If you have online access to The Economist, this article is great. I particularly like this part:
Last November, Mr Hussein was presented with a demand from the UN Security Council, in its Resolution 1441, that he should comply immediately with its terms and (in particular) with those of its Resolution 687 from 1991, which had laid down conditions for a ceasefire in the Gulf war. He was given 30 days to provide a full and accurate declaration of all his stocks and programmes of weapons proscribed in that 1991 resolution; any falsehood or omission from that declaration would mean that he was in "material breach" of the resolution. Mr Hussein had a choice: comply; or try to get away with not complying. Every report from the chief UN weapons inspector, Hans Blix, since that 30-day deadline expired has confirmed that he chose the latter. He calculated, correctly, that he could thereby sow division within the Security Council, just as he did when evading Resolution 687 during the 1990s.
I didn't realize Saddam had only 30 days originally. Seems like he should have been out of power a long long time ago. I like this too:
Two myths have taken hold in the course of this debate. One is that by not ceding sovereignty to the Security Council America, Britain and other allies would thereby be destroying the multilateral system of an international rule of law that was set up in 1945. Another is that somehow the Security Council confers legitimacy on international decisions in the same way as a national parliament does for domestic ones.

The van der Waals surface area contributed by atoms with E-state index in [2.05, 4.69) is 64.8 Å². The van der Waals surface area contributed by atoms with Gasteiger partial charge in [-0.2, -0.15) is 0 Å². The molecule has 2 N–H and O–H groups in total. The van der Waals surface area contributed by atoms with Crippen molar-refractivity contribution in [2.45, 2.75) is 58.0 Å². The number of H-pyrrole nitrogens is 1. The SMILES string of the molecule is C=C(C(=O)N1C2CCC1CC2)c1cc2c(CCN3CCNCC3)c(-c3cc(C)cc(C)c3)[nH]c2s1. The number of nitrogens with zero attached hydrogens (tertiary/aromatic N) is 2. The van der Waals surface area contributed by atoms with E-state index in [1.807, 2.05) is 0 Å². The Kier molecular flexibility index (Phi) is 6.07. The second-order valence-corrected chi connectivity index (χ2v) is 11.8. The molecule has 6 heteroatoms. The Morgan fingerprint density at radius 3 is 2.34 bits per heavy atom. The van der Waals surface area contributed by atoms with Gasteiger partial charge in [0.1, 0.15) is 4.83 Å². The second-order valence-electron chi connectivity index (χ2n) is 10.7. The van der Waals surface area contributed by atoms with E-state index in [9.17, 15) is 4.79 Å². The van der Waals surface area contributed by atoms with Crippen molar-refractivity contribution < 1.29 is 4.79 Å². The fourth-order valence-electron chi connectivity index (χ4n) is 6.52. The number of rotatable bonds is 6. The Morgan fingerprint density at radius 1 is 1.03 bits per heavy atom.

Yet no such system has ever operated, thanks largely to the reflexive vetoing used by the Soviet Union during the cold war. The Security Council has authorised the use of force on just three occasions: Korea (1950), Iraq (1991) and Afghanistan (2001). All other wars and interventions have occurred, rightly or wrongly, outside the UN's purview. America is now accused of unilateralism by virtue of its threat to bypass the UN if necessary. Yet it is being supported by, among others, Britain, Spain, Italy, Australia, Japan, Kuwait and ten countries from central and eastern Europe. The Security Council, by contrast, may have the backing of the 1945 UN Charter, but it consists merely of 15 countries, among whom three—Britain, France and Russia—hold permanent, veto-wielding seats yet plainly are a lot less important in 2003 than they were in 1945. By no stretch of the imagination can it really be seen as a proxy world parliament.
The italicized part is the thing everyone seems to be missing. This is not American unilateralism, unless someone changed the prefix "uni" to mean "many" without my knowledge.
Yeah, I know some people will say those countries are just puppets of the U.S., but I don't buy that. I think they are just smart enough to see the the game Saddam is playing.